- Module code
- Taught during
- Session 2
- Module leader
- Dr Ugljesa Grusic
- None. Standard UCL Summer entry criteria apply.
- Assessment method
- Group presentation (25%), final exam (75%)
Does the court have the power to hear and decide a dispute arising out of an international commercial transaction? Will that power be exercised? Which law will be applied to resolve an international contractual, tortious or property dispute? Once the court gives a judgment, will that judgment have any effect outside the territory of the court?
This module introduces students to the legal regulation of commercial relationships having strong connections with more than one legal system. Although the focus is on litigation before English courts, an international perspective will be adopted. The traditional English principles and rules concerning international commercial litigation form the basis of the law in many, primarily common law, jurisdictions. Since much of the law in this field in England has now been Europeanised, special emphasis will be placed on the relevant principles and rules of European Union law applicable before the courts across Europe.
Upon successful completion of this module, students will:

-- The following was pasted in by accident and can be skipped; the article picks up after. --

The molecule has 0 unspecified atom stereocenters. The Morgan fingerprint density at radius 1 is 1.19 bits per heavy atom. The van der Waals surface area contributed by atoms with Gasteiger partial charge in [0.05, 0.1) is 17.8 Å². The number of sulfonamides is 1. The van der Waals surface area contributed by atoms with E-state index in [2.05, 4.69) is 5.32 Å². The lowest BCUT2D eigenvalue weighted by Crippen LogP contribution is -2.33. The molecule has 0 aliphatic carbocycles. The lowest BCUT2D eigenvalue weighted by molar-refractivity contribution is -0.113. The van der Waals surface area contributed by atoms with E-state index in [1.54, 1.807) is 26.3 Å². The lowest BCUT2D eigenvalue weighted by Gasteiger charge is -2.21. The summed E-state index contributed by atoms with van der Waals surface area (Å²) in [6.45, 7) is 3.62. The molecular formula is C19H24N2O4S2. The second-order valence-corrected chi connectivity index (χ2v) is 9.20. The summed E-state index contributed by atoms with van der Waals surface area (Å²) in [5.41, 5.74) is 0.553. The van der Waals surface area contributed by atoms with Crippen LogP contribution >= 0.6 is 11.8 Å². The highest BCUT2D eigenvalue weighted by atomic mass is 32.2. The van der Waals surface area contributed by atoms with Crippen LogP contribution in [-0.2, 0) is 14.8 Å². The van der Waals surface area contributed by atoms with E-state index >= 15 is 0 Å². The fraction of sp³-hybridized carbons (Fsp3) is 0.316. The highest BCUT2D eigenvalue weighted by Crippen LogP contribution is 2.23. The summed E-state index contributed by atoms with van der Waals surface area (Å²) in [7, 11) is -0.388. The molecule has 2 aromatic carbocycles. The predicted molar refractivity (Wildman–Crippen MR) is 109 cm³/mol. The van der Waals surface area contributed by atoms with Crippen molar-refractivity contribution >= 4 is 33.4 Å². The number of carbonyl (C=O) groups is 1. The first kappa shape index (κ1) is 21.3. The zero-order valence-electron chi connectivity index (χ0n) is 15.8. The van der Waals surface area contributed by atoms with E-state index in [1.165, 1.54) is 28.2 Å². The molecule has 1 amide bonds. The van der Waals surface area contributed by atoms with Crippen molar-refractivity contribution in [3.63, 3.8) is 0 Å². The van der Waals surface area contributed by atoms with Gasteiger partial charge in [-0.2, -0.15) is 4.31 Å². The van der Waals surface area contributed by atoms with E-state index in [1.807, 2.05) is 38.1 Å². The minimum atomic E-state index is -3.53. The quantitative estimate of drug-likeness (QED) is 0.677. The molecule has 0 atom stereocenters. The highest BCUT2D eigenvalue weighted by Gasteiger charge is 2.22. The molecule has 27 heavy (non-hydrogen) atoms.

- be able to differentiate between, and delineate the scope of application of, the European Union and common law regimes governing international commercial litigation before English courts
- have acquired the practical skills and knowledge necessary to determine the circumstances in which an English court will hear and decide an international commercial dispute
- have acquired the practical skills and knowledge necessary to determine the effects of a foreign judgment in England
- have acquired the practical skills and knowledge necessary to determine the law governing an international commercial dispute
- have acquired the practical skills and knowledge necessary to manage complex international litigations, draft jurisdiction and choice of law agreements, and analyse and argue legal issues
This is a level one module (equivalent to first year undergraduate). No prior subject knowledge is required to study this module but students are expected to have a keen interest in the subject area.
Classes (usually three or four hours per day) take place on the Bloomsbury campus from Monday to Friday any time between 9am and 6pm.
- Group presentation (25%)
- Final exam (75%)
Dr Ugljesa Grusic convenes the LLB Conflict of Laws module, and teaches on the Tort Law (LLB), International Commercial Litigation (LLM) and International Arbitration (LLM) modules at UCL. He is an author of the latest edition of a leading textbook in the field of private international law, Cheshire, North & Fawcett’s Private International Law (Oxford University Press, 15th edn, 2017). Ugljesa won two most prestigious prizes given to young private international law scholars in the English-speaking world: the 2015 PILIG Prize of the American Society of International Law’s Private International Law I